The retirement of Justice Anthony Kennedy from the U.S. Supreme Court after the 2017-2018 court term and his replacement with Justice Brett Kavanaugh marked a potentially pivotal change in the constitution of the Court with respect to death-penalty issues.

During Justice Kennedy’s thirty years on the Court, he became known as a swing vote, siding with both the conservative and liberal wings of the Court. His role as the Court’s swing vote extended to death-penalty cases, in which he provided the decisive fifth vote against a challenge to lethal-injection practices brought by Oklahoma death-row prisoners in Glossip v. Gross, but authored a number of key death-penalty decisions in favor of capital defendants.

Justice Kennedy was a leading architect of caselaw decided under the Eighth Amendment’s “evolving standards of decency.” Under that doctrine, the Court looked to various measures of contemporary American values to determine whether a national consensus had evolved against a penal practice. His 5-4 decisions included Roper v. Simmons (2005), in which the justices struck down the death penalty for juvenile offenders under age 18, Kennedy v. Louisiana (2008), in which the justices barred the death penalty for child rape and other offenses that did not result in death, Hall v. Florida (2014), striking down Florida’s use of a strict IQ threshold in determining whether defendants were intellectually disabled and therefore ineligible for the death penalty, and Panetti v. Quarterman, establishing the relevance of a prisoner’s mental illness in determining whether he or she is mentally competent to be executed.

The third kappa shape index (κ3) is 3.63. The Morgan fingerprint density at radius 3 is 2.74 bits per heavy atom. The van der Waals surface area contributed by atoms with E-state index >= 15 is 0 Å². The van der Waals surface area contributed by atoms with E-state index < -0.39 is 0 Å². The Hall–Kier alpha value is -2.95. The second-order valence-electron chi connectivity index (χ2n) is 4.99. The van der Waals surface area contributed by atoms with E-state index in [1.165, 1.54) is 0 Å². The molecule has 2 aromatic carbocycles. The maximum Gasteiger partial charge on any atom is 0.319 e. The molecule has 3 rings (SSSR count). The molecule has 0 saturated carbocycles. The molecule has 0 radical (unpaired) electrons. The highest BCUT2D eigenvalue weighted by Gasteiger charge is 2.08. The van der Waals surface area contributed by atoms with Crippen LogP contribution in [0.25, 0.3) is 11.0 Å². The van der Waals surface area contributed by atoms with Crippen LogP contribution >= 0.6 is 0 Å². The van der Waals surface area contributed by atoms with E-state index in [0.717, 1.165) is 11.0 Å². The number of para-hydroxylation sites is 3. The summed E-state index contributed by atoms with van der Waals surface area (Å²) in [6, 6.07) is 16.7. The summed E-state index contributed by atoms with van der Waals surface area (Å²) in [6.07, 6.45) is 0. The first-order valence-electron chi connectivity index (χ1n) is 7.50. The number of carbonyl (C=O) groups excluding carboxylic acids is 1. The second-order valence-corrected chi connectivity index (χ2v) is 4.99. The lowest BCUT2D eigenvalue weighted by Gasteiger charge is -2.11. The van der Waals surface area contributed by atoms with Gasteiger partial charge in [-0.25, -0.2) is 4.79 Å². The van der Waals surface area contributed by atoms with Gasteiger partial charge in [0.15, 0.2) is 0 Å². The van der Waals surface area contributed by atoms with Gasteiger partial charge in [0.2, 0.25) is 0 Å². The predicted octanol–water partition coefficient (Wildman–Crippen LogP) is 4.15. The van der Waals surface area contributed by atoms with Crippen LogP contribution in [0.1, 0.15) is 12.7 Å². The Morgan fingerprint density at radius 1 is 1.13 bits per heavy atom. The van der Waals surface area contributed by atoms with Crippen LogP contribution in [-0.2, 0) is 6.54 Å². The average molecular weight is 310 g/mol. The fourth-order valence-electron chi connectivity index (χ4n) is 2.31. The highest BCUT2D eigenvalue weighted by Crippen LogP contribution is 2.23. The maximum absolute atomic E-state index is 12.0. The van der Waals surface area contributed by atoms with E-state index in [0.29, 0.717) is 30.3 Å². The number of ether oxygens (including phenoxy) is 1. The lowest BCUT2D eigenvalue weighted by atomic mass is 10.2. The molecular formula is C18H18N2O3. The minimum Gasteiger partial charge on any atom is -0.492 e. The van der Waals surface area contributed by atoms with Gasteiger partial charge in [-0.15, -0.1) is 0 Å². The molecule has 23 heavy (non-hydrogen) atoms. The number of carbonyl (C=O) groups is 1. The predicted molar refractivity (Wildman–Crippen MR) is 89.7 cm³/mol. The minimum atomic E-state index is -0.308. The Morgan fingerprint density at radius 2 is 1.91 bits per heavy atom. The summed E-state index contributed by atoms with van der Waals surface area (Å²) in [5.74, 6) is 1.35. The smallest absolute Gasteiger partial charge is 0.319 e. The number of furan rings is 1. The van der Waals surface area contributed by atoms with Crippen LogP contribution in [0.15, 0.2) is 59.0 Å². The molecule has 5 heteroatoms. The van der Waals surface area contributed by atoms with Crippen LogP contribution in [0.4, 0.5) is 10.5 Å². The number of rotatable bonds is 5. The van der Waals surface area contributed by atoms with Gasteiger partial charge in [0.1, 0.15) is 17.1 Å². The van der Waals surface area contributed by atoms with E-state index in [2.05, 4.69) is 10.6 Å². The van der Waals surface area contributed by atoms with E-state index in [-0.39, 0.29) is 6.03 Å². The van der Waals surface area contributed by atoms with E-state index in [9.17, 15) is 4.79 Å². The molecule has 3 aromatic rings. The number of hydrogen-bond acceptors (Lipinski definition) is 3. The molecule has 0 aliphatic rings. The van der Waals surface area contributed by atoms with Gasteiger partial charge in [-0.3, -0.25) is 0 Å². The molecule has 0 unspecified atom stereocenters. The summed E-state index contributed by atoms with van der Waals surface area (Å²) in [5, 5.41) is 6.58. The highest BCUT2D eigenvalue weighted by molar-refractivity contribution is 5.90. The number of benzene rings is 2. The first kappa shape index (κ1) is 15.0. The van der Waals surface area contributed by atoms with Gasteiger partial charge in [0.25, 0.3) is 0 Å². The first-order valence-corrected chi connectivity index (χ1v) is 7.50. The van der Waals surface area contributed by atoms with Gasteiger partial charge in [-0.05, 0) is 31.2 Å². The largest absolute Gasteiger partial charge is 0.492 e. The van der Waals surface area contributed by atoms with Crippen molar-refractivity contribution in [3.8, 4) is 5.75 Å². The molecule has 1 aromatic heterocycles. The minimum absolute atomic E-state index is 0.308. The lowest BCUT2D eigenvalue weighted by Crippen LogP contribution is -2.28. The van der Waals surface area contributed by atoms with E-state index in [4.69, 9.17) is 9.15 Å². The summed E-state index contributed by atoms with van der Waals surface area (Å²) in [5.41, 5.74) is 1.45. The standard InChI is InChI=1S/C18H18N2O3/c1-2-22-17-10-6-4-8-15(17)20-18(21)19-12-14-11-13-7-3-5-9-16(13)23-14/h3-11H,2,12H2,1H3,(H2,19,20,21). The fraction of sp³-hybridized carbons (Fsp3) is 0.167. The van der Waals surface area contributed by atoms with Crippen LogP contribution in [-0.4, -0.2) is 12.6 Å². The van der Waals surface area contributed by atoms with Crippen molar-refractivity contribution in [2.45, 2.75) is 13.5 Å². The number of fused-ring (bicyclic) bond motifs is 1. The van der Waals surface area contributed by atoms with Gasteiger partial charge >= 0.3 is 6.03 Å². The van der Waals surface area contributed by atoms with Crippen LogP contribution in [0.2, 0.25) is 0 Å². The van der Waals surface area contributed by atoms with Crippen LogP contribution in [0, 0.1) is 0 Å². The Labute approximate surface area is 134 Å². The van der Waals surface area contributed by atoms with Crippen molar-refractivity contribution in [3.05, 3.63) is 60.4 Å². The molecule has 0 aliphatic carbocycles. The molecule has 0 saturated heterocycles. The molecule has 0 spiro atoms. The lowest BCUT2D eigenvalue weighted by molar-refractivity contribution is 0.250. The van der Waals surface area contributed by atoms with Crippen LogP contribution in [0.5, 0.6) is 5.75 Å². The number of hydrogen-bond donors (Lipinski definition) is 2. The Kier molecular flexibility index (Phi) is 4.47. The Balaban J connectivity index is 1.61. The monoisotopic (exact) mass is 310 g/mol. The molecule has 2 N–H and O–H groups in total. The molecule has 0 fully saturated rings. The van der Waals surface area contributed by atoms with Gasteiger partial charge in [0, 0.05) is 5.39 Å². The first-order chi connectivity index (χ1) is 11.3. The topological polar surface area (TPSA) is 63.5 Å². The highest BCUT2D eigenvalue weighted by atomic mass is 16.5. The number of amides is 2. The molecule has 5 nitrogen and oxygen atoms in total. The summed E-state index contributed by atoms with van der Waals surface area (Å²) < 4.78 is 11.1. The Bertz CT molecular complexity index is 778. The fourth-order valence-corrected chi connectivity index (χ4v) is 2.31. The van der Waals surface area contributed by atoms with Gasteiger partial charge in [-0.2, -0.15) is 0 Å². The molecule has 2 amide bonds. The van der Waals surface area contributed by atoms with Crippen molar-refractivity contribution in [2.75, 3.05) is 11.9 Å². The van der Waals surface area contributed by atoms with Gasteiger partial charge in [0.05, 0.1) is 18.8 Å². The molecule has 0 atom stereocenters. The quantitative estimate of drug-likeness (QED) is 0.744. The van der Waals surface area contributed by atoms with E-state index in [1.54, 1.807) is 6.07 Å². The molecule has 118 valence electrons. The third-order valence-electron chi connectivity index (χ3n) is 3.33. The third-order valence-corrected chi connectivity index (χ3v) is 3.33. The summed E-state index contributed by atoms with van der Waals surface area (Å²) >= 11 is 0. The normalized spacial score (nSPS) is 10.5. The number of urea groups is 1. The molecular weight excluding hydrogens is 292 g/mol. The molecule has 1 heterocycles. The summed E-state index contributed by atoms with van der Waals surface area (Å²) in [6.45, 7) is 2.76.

In his opinion for the five-member majority in the Kennedy case, Justice Kennedy wrote: “When the law punishes by death, it risks its own sudden descent into brutality, transgressing the constitutional commitment to decency and restraint. For these reasons we have explained that capital punishment must ‘be limited to those offenders who commit a narrow category of the most serious crimes’ and whose extreme culpability makes them ‘the most deserving of execution.’”

In Hall v. Florida , Justice Kennedy described the importance of the Eighth Amendment, the risks of the death penalty, and the United States’ responsibility as a leader in the civilized world:

“The Eighth Amendment’s protection of dignity reflects the Nation we have been, the Nation we are, and the Nation we aspire to be. This is to affirm that the Nation’s constant, unyielding purpose must be to transmit the Constitution so that its precepts and guarantees retain their meaning and force.”

He concluded:

“The death penalty is the gravest sentence our society may impose. Persons facing that most severe sanction must have a fair opportunity to show that the Constitution prohibits their execution. Florida’s law contravenes our Nation’s commitment to dignity and its duty to teach human decency as the mark of a civilized world. The States are laboratories for experimentation, but those experiments may not deny the basic dignity the Constitution protects.”